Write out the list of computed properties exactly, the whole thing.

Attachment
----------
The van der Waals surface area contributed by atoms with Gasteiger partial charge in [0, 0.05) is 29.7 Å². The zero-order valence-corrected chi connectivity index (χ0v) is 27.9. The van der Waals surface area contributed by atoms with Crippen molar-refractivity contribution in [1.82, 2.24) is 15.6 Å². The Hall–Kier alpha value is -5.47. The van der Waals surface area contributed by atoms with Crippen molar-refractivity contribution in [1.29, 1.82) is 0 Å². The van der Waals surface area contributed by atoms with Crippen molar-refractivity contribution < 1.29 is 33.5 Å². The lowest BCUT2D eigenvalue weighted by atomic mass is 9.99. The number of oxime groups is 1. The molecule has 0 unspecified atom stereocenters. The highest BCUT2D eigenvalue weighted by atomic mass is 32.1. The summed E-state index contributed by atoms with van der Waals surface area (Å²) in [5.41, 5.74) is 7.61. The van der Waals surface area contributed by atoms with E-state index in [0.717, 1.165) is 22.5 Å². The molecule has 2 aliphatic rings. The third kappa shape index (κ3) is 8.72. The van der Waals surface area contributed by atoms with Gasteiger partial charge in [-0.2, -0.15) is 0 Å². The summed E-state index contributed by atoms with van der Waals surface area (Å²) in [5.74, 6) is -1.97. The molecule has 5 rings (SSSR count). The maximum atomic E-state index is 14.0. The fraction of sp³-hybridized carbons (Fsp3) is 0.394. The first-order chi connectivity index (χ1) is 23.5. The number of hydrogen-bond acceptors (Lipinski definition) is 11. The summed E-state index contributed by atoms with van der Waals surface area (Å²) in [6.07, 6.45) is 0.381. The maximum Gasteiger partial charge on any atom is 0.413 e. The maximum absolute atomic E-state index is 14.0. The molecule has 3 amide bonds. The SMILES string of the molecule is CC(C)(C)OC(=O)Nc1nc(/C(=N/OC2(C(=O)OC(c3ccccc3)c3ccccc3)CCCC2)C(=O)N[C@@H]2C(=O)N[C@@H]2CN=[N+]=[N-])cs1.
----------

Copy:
The van der Waals surface area contributed by atoms with Gasteiger partial charge in [0, 0.05) is 29.7 Å². The zero-order valence-corrected chi connectivity index (χ0v) is 27.9. The van der Waals surface area contributed by atoms with Crippen molar-refractivity contribution in [1.82, 2.24) is 15.6 Å². The Hall–Kier alpha value is -5.47. The van der Waals surface area contributed by atoms with Crippen molar-refractivity contribution in [1.29, 1.82) is 0 Å². The van der Waals surface area contributed by atoms with Crippen molar-refractivity contribution < 1.29 is 33.5 Å². The lowest BCUT2D eigenvalue weighted by atomic mass is 9.99. The number of oxime groups is 1. The molecule has 0 unspecified atom stereocenters. The highest BCUT2D eigenvalue weighted by atomic mass is 32.1. The summed E-state index contributed by atoms with van der Waals surface area (Å²) in [5.41, 5.74) is 7.61. The van der Waals surface area contributed by atoms with E-state index in [0.717, 1.165) is 22.5 Å². The molecule has 2 aliphatic rings. The third kappa shape index (κ3) is 8.72. The van der Waals surface area contributed by atoms with Gasteiger partial charge in [-0.2, -0.15) is 0 Å². The summed E-state index contributed by atoms with van der Waals surface area (Å²) in [5.74, 6) is -1.97. The molecule has 5 rings (SSSR count). The maximum atomic E-state index is 14.0. The fraction of sp³-hybridized carbons (Fsp3) is 0.394. The first-order chi connectivity index (χ1) is 23.5. The number of hydrogen-bond acceptors (Lipinski definition) is 11. The summed E-state index contributed by atoms with van der Waals surface area (Å²) in [6.07, 6.45) is 0.381. The maximum Gasteiger partial charge on any atom is 0.413 e. The maximum absolute atomic E-state index is 14.0. The molecule has 3 amide bonds. The SMILES string of the molecule is CC(C)(C)OC(=O)Nc1nc(/C(=N/OC2(C(=O)OC(c3ccccc3)c3ccccc3)CCCC2)C(=O)N[C@@H]2C(=O)N[C@@H]2CN=[N+]=[N-])cs1.